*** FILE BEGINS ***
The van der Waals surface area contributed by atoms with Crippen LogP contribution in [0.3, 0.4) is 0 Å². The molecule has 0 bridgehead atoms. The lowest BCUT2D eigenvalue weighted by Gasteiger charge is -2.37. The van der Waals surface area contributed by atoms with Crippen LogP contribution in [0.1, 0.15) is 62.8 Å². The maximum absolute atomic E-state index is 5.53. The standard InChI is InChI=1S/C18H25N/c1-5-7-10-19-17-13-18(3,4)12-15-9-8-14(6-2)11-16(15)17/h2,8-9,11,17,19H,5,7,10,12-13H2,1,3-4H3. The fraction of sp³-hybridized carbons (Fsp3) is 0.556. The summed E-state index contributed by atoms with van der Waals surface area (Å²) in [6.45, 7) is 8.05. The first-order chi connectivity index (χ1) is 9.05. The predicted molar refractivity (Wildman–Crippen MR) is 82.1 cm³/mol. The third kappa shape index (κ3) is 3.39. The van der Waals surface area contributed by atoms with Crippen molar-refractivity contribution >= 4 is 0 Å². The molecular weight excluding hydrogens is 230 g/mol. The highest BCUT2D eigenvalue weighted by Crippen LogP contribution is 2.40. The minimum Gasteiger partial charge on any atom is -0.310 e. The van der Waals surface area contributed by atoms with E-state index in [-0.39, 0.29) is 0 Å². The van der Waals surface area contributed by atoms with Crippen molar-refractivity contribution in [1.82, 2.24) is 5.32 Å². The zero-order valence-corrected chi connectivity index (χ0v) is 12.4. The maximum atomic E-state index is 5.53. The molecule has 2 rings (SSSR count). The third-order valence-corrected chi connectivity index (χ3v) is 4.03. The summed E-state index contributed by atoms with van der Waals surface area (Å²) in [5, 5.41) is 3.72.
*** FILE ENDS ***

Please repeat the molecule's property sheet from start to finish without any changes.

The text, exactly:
The van der Waals surface area contributed by atoms with Crippen LogP contribution in [0.3, 0.4) is 0 Å². The molecule has 0 bridgehead atoms. The lowest BCUT2D eigenvalue weighted by Gasteiger charge is -2.37. The van der Waals surface area contributed by atoms with Crippen LogP contribution in [0.1, 0.15) is 62.8 Å². The maximum absolute atomic E-state index is 5.53. The standard InChI is InChI=1S/C18H25N/c1-5-7-10-19-17-13-18(3,4)12-15-9-8-14(6-2)11-16(15)17/h2,8-9,11,17,19H,5,7,10,12-13H2,1,3-4H3. The fraction of sp³-hybridized carbons (Fsp3) is 0.556. The summed E-state index contributed by atoms with van der Waals surface area (Å²) in [6.45, 7) is 8.05. The first-order chi connectivity index (χ1) is 9.05. The predicted molar refractivity (Wildman–Crippen MR) is 82.1 cm³/mol. The third kappa shape index (κ3) is 3.39. The van der Waals surface area contributed by atoms with Crippen molar-refractivity contribution >= 4 is 0 Å². The molecular weight excluding hydrogens is 230 g/mol. The highest BCUT2D eigenvalue weighted by Crippen LogP contribution is 2.40. The minimum Gasteiger partial charge on any atom is -0.310 e. The van der Waals surface area contributed by atoms with E-state index in [-0.39, 0.29) is 0 Å². The van der Waals surface area contributed by atoms with Crippen molar-refractivity contribution in [1.82, 2.24) is 5.32 Å². The zero-order valence-corrected chi connectivity index (χ0v) is 12.4. The maximum atomic E-state index is 5.53. The molecule has 2 rings (SSSR count). The third-order valence-corrected chi connectivity index (χ3v) is 4.03. The summed E-state index contributed by atoms with van der Waals surface area (Å²) in [5, 5.41) is 3.72.